Tuesday, March 07, 2006

Planner's Blight in the downtown

Vargas signed a two-year lease with the building's owner, John Haight. But talk of the possibility that a developer could try to buy up the block's mixture of old industrial, commercial and retail properties to make way for townhomes or condominiums has her worried she may have to move again soon, she said....

Only a few months ago, Vargas, the diner owner, looked like another example of a new willingness to take a chance on downtown. But these days, she said, she's wondering if she won't wind up a victim of its success.

Vargas said the move cost her $137,000. And she wants to stay. (Courier 3/5/06)
One signal after another. First it was "nightlife not welcome," and now it's "invest at your own risk."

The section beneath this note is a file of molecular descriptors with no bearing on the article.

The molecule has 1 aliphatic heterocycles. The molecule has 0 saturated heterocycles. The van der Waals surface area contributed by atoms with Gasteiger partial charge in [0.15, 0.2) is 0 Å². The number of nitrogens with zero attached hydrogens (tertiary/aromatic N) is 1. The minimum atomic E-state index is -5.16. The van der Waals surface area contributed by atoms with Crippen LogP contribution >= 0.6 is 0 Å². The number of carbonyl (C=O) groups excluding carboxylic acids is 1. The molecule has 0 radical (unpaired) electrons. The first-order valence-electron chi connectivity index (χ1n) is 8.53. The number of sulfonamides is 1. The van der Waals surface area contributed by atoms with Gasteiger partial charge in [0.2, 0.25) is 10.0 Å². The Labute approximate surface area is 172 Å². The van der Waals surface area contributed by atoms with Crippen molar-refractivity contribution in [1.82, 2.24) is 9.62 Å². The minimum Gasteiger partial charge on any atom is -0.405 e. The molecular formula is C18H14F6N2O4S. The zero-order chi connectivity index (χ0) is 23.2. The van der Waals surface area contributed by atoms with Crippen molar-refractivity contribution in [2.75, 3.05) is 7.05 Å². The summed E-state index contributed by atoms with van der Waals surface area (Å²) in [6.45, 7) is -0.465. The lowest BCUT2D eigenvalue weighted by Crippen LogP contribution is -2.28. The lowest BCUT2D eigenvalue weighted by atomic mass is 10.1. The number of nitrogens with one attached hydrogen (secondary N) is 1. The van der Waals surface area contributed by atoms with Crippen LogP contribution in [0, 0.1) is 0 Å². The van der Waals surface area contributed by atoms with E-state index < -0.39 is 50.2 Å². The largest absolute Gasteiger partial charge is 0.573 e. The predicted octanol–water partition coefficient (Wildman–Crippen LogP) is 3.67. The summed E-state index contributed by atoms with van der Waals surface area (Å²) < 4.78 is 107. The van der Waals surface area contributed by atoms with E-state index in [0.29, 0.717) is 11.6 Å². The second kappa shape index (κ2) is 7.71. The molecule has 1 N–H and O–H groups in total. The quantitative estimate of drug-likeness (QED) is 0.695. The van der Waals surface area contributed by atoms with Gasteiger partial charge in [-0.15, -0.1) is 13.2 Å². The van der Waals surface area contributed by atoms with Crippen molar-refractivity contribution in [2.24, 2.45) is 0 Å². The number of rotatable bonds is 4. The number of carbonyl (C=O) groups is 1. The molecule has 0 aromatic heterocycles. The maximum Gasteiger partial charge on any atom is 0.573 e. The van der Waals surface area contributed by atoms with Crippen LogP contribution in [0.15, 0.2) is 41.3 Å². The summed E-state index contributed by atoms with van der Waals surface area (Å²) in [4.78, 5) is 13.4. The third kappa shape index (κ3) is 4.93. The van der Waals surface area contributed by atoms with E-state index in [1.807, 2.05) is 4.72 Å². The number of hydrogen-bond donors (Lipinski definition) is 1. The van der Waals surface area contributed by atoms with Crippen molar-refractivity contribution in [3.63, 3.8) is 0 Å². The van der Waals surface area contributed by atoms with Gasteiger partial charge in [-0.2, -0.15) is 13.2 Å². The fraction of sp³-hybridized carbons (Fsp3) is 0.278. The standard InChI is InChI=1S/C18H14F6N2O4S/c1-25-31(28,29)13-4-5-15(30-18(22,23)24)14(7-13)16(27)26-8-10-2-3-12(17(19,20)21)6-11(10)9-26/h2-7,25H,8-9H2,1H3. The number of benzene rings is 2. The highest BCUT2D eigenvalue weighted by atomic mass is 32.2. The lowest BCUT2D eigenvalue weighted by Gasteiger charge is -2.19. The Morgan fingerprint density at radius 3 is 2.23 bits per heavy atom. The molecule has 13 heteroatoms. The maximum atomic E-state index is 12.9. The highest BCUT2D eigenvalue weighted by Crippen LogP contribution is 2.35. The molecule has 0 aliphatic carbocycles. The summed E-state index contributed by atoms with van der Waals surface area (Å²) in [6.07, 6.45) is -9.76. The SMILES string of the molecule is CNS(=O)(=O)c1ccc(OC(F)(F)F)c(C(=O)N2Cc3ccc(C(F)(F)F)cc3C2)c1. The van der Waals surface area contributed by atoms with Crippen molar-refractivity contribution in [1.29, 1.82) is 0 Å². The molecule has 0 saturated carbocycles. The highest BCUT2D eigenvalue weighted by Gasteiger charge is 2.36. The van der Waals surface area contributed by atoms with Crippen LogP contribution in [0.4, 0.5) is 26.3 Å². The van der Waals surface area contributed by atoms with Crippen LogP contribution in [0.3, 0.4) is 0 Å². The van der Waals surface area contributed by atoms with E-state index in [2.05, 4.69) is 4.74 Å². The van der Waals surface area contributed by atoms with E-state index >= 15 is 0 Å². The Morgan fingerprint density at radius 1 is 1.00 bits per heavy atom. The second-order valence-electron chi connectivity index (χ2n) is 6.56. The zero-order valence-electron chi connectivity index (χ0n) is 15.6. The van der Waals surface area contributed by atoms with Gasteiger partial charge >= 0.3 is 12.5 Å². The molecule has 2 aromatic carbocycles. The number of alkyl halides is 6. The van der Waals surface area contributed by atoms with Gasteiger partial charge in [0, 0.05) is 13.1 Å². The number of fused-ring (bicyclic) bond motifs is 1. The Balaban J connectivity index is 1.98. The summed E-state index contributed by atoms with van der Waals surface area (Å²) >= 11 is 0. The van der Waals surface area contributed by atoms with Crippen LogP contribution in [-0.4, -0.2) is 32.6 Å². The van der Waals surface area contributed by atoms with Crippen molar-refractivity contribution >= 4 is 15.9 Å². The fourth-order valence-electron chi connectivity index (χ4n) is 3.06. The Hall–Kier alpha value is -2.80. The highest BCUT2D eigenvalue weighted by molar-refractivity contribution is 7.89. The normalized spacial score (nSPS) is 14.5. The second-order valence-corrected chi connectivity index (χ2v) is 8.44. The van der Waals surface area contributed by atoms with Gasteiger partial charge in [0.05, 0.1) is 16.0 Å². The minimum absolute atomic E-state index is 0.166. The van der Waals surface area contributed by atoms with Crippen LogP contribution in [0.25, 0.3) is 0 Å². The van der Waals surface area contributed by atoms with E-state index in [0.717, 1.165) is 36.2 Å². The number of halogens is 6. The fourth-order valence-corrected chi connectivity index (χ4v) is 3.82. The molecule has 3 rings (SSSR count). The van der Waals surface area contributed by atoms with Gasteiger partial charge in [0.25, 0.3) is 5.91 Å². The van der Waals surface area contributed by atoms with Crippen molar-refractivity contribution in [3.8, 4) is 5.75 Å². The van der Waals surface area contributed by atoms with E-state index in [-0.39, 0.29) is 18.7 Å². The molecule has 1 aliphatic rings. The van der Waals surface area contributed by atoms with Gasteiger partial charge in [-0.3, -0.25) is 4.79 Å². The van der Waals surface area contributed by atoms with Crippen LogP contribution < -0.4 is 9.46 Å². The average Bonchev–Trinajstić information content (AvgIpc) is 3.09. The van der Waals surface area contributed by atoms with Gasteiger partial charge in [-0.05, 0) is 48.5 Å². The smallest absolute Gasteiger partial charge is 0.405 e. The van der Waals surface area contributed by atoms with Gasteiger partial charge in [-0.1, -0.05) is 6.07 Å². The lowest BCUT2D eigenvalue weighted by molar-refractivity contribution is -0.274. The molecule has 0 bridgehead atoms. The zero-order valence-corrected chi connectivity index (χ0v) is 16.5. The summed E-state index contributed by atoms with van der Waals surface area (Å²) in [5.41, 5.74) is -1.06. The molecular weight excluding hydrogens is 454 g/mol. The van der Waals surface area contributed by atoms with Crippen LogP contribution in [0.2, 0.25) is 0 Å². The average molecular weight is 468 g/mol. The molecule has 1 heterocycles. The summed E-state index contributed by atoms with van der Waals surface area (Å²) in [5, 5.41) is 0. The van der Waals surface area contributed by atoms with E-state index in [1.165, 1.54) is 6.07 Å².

Our councilmen have all been involved in city affairs long enough; I'm sure they know about something called Planner's Blight, also known as Death Threat Syndrome. And I assume the city bureaucracy is familiar with it as well. If you haven't heard of it, Planner's Blight is the phenomenon whereby a city's own urban renewal policies create urban blight. Think of this scenario, for example: you want to open an office in an old or historic building, but just as you're about to invest thousands of dollars in leasehold improvements, the city announces its intent to demolish a nearby block and replace it with condominiums. Would you go ahead with your investment?

How do you know the city won't condemn the building you're in and put you out thousands, tens of thousands of dollars or more? You don't know. Which is why as a businessman you err on the side of caution, and choose not to invest. Who's going to invest in an old building when the authorities are on a demolition binge?


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